What is Fluoride?
Fluorides are naturally occurring minerals known for preventing tooth cavities. A common way for people to get fluoride is through drinking water. It is often added to drinking water by community water systems when concentrations are very low. Private well owners need to test their water to know the concentrations.
The secondary safe drinking water standard for fluoride is 2 mg/L. This secondary standard is based on cosmetic considerations such as tooth discoloration (dental fluorosis). However, the primary safe drinking water standard for fluoride is 4 mg/L, to protect from skeletal effects. Therefore, people drinking private well water with over 2 mg/L of fluoride, but less than 4 mg/L of fluoride, should consider water treatment or an alternate safe source of drinking water (such as bottled water). It is recommended that people who drink water containing fluoride over 4 mg/L treat their water or choose an alternate source of water such as bottled water. This is to reduce the risk over many years of health problems.
Fluoride in Private Wells, New Mexico
Fluoride levels in water samples from private wells vary between New Mexico counties and even within the same county. The groundwater system in New Mexico is very complex. This complexity can lead to large fluoride concentration variability even among neighboring wells. Therefore, to know the fluoride concentration in your water from your own well, you need to test.
The information available on this section, including the maps, demonstrates fluoride found in tested private wells in New Mexico based on the data available from various sources.
Fluoride and Oral (Dental) Health
Fluoride in drinking water can help prevent dental cavities but it must be just the right amount - not too much and not too little. (Too much fluoride has negative health effects and not enough could mean increased tooth decay).
The ideal amount of fluoride in drinking water for oral health benefits, per the CDC, is 0.7 mg/L. Knowing the amount of fluoride in your drinking water could help your dentist tailor your treatments and better advise you about your daily regime, such as using toothpaste with fluoride. Talk to your oral health professional about the amount of fluoride in your private well drinking water.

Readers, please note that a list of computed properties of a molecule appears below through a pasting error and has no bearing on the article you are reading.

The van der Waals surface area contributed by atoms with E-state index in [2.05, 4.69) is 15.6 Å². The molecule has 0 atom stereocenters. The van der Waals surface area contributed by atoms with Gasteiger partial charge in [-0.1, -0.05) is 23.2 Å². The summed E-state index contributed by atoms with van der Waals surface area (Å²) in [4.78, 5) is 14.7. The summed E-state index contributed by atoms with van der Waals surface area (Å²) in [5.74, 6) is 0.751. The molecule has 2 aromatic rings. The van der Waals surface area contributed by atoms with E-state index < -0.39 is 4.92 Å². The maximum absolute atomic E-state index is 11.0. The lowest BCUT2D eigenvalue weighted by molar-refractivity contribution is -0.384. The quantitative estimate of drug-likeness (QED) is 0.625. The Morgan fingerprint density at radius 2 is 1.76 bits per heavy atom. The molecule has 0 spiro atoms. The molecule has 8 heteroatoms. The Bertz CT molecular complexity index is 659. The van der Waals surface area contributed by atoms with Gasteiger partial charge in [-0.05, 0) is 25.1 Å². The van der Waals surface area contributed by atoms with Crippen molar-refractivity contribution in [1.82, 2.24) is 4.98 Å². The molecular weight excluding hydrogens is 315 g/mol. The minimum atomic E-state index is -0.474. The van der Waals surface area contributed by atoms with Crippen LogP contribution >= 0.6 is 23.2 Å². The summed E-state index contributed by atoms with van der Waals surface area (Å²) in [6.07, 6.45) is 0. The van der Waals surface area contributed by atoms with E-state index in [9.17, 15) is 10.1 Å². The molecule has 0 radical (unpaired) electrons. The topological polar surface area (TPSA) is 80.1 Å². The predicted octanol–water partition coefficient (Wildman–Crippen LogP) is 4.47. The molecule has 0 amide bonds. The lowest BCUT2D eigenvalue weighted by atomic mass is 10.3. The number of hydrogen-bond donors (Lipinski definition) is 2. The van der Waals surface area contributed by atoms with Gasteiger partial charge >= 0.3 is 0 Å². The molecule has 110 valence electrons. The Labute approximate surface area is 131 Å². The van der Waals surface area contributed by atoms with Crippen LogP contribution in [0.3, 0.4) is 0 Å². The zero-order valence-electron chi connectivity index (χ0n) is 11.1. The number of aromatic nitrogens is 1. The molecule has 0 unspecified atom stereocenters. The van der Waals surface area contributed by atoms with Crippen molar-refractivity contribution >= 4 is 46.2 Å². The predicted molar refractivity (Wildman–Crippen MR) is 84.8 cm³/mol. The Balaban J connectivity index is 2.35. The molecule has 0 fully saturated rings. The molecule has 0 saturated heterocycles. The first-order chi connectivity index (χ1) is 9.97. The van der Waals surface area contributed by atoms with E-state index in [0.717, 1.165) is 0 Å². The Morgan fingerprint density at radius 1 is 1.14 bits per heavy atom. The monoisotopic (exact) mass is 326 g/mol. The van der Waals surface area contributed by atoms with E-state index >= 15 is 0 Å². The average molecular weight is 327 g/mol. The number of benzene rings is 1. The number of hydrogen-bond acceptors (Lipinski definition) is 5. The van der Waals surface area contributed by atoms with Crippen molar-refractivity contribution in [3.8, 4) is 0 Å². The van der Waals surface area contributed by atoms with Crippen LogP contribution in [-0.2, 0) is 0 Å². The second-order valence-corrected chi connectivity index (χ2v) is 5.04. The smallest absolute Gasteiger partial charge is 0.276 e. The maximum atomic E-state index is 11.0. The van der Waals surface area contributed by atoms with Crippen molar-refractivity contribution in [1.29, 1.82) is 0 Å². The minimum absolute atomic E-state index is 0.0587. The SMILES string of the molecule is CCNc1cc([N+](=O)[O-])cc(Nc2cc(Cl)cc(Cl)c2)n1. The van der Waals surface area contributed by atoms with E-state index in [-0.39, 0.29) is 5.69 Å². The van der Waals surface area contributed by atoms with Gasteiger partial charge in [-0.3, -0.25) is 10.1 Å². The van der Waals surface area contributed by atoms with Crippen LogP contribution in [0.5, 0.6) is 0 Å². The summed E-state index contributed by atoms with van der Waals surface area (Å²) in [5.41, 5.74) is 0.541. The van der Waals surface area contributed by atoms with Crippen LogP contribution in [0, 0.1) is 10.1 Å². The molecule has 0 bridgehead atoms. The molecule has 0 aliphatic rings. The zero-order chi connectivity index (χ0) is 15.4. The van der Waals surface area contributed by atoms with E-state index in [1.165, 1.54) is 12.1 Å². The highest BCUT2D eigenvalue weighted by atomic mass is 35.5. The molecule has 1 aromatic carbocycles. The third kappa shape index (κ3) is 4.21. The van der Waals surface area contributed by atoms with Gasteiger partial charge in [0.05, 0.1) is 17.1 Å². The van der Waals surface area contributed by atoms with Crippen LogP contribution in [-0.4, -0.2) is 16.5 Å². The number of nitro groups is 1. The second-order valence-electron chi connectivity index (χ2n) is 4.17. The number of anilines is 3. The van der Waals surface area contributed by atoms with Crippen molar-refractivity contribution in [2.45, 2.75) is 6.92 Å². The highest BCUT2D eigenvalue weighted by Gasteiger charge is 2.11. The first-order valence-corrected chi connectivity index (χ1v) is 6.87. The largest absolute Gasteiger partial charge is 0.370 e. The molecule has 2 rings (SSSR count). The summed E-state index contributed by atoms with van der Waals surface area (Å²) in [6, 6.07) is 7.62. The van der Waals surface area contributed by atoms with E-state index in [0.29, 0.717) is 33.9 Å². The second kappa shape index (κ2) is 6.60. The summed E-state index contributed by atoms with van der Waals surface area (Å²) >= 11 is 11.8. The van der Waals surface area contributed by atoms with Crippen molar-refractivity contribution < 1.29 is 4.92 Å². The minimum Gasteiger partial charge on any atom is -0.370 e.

Skeletal fluorosis resulting from too much fluoride, can occur with exposure to large amounts of fluoride over long periods of time. The effects range from increased bone density to severe deformity. However, reported cases of skeletal fluorosis are extremely rare in the United States and are often associated with malnutrition.
The US Centers for Disease Control and Prevention (CDC) recognizes water fluoridation to be one of the top 10 greatest public health achievements of the 20th century due to its impact on Oral Health. To prevent cavities, dentists recommend getting just the right amount of fluoride in two ways:
- Swallowing it from your drinking water,
- putting onto the tooth surface, such as through toothpaste, mouthwash or dental treatment.
Does your dentist know where your drinking water comes from?
NM EPHT Partnership with NMDOH Office of Oral Health
The New Mexico Environmental Public Health Tracking (NM EPHT) Program partners with the New Mexico Office of Oral Health (OOH) to increase the application of environmental health data in the dental field and to increase knowledge about oral health. Both programs are part of the New Mexico Department of Health. The services provided by the OOH include increasing access to dental care along with promoting oral health as part of general health.
The OOH continues to work with NM EPHT to educate the public and dental professionals about drinking water quality and fluoride.
Public Water Systems and Fluoride
- Your community water system by telephone
- Look up your community water system online through the New Mexico Environment Department (NMED) Drinking Water Watch
- Call the NMED Drinking Water Bureau, TOLL FREE 1-877-654-8720